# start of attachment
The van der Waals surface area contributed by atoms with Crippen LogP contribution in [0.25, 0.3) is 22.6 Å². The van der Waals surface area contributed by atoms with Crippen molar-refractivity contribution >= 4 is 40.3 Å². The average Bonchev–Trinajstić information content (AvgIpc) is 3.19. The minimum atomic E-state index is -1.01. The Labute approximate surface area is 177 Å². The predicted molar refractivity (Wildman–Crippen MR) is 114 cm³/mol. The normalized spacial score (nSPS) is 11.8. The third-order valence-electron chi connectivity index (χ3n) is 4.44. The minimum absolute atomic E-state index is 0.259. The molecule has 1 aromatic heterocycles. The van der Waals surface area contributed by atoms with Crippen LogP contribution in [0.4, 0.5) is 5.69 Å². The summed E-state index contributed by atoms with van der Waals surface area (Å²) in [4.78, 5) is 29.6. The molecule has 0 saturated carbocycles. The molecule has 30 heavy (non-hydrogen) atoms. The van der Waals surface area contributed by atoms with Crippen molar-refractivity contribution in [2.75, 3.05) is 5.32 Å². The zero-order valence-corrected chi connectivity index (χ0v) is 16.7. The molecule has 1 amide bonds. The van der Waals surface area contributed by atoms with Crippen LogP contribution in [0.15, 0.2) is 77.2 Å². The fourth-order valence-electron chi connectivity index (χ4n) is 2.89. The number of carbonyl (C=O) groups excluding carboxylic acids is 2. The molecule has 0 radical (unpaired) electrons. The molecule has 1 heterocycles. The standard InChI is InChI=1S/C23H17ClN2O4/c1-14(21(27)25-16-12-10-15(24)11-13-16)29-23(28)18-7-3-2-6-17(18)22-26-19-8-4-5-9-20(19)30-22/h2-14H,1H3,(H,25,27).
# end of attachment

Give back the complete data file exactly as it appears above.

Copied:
The van der Waals surface area contributed by atoms with Crippen LogP contribution in [0.25, 0.3) is 22.6 Å². The van der Waals surface area contributed by atoms with Crippen molar-refractivity contribution >= 4 is 40.3 Å². The average Bonchev–Trinajstić information content (AvgIpc) is 3.19. The minimum atomic E-state index is -1.01. The Labute approximate surface area is 177 Å². The predicted molar refractivity (Wildman–Crippen MR) is 114 cm³/mol. The normalized spacial score (nSPS) is 11.8. The third-order valence-electron chi connectivity index (χ3n) is 4.44. The minimum absolute atomic E-state index is 0.259. The molecule has 1 aromatic heterocycles. The van der Waals surface area contributed by atoms with Crippen LogP contribution in [0.4, 0.5) is 5.69 Å². The summed E-state index contributed by atoms with van der Waals surface area (Å²) in [4.78, 5) is 29.6. The molecule has 0 saturated carbocycles. The molecule has 30 heavy (non-hydrogen) atoms. The van der Waals surface area contributed by atoms with Crippen molar-refractivity contribution in [2.75, 3.05) is 5.32 Å². The zero-order valence-corrected chi connectivity index (χ0v) is 16.7. The molecule has 1 amide bonds. The van der Waals surface area contributed by atoms with Crippen LogP contribution in [0.15, 0.2) is 77.2 Å². The fourth-order valence-electron chi connectivity index (χ4n) is 2.89. The number of carbonyl (C=O) groups excluding carboxylic acids is 2. The molecule has 0 radical (unpaired) electrons. The molecule has 1 heterocycles. The standard InChI is InChI=1S/C23H17ClN2O4/c1-14(21(27)25-16-12-10-15(24)11-13-16)29-23(28)18-7-3-2-6-17(18)22-26-19-8-4-5-9-20(19)30-22/h2-14H,1H3,(H,25,27).